In Varoom 29 Politics issue editor John O’Reilly conducts a series of interviews with Jen Sorensen, Liza Donnelly, Mark Fiore and Molly Crabapple about the evolution of political cartoons in the 21st century.
In this extract, we give a glimpse of Mark Fiore and Molly Crabapple‘s approach on this subject within animation, showing how political cartooning can effectively transition to a digital format.
In making animated political cartoons, how did you discover/create a new process and aesthetic for your work?
Mark Fiore: My very early animated cartoons were basically repurposed print cartoons. Some of the earliest ones were multi-panel cartoons that I just broke up into their individual frames, had the text balloons write on and added a few character eye-blinks. Remember, there was no high speed internet to speak of in 1998 or 1999 so these files had to be about 70k or less! And since really nothing else yet moved on the Internet, people were blown away when ANYTHING moved. In other words, the bar for online animation was very low when I first began.
Having always loved animation and having been a freelance character designer on some projects, I knew enough about the basics of animation to be able to revel in the ability of doing it myself on a desktop computer. As more was possible online, I was able to do more with my animation. Now everything is everywhere so there really are no technical limitations to what you can create for digital. It really just comes down to time and money on the production and art side, to put it crassly.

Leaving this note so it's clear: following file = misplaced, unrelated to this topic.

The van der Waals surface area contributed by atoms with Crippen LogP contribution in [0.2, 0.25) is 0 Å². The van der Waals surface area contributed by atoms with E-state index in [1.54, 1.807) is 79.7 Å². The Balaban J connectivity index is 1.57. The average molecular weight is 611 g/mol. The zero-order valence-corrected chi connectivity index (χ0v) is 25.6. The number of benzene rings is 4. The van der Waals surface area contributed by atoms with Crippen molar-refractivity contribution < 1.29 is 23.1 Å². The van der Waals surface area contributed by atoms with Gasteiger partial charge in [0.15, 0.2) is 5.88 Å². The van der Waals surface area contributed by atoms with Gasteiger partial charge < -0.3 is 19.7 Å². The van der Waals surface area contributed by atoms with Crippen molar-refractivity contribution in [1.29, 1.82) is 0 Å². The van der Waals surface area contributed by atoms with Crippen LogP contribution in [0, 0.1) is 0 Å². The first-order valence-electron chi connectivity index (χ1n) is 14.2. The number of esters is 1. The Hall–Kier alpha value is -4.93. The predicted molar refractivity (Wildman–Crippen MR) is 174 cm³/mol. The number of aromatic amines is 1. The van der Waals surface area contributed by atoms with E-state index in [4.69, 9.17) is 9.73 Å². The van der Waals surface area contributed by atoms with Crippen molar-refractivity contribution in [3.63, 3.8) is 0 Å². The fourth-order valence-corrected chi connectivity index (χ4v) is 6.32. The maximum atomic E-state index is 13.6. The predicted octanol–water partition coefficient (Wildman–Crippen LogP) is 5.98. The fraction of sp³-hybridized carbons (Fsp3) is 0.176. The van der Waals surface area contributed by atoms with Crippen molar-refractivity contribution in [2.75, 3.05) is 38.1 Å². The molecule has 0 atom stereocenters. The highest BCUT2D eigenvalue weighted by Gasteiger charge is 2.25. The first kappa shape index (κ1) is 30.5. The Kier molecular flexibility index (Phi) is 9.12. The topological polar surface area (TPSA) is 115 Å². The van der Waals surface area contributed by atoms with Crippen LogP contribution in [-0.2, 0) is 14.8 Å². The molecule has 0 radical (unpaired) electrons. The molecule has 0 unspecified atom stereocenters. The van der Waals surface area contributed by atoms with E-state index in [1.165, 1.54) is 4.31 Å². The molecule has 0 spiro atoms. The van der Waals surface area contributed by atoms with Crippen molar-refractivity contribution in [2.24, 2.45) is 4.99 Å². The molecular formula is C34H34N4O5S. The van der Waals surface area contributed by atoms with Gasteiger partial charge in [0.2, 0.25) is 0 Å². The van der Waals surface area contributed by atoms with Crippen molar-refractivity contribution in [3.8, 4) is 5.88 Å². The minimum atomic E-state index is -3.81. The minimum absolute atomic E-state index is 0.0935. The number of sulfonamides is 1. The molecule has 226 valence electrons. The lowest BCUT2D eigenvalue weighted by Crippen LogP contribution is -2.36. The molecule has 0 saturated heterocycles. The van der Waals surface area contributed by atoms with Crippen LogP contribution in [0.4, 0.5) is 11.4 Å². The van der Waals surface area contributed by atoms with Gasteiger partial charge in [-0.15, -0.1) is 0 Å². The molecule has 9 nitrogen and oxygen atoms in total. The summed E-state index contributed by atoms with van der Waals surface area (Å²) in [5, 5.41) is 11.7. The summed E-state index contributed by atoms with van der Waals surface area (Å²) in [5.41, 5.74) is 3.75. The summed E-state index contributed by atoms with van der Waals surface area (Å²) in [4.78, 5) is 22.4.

How did you arrive at the aesthetic groove and storytelling form for your animations?
Molly Crabapple: Me, Jim Batt and Kim Boekbinder have been working as an animation team for years. Our first piece was an elaborate paper puppet stop motion short called I Have Your Heart. Jim, the director, constructed streets, docks, and gardens out of my drawings, even cutting out thousands of individual ivy leaves. It’s exquisite, but it took three years. We developed the stop motion sketchbook style doing animations for the Royal Society of Arts, and then refined it, and made it more detailed, emotional and violent, to tackle the topics of police and prison violence for Fusion.
In essays on topics such as Google Glass and Photoshop your writing explores the boundaries of the political/technological/aesthetic. To what extent does new technology drive new ideas of the political?
Molly Crabapple: We live in a time where people have the most ability, in the history of the world, to speak to each other across borders. Yet, the security of physical borders is so brutally enforced that immigrants are dying in boats in the Mediterranean. The internet is a place of almost gnostic freedom where your most intimate thoughts are spied upon, that’s used to constrain your physical actions in ways the despots of yesteryear could never have dreamed.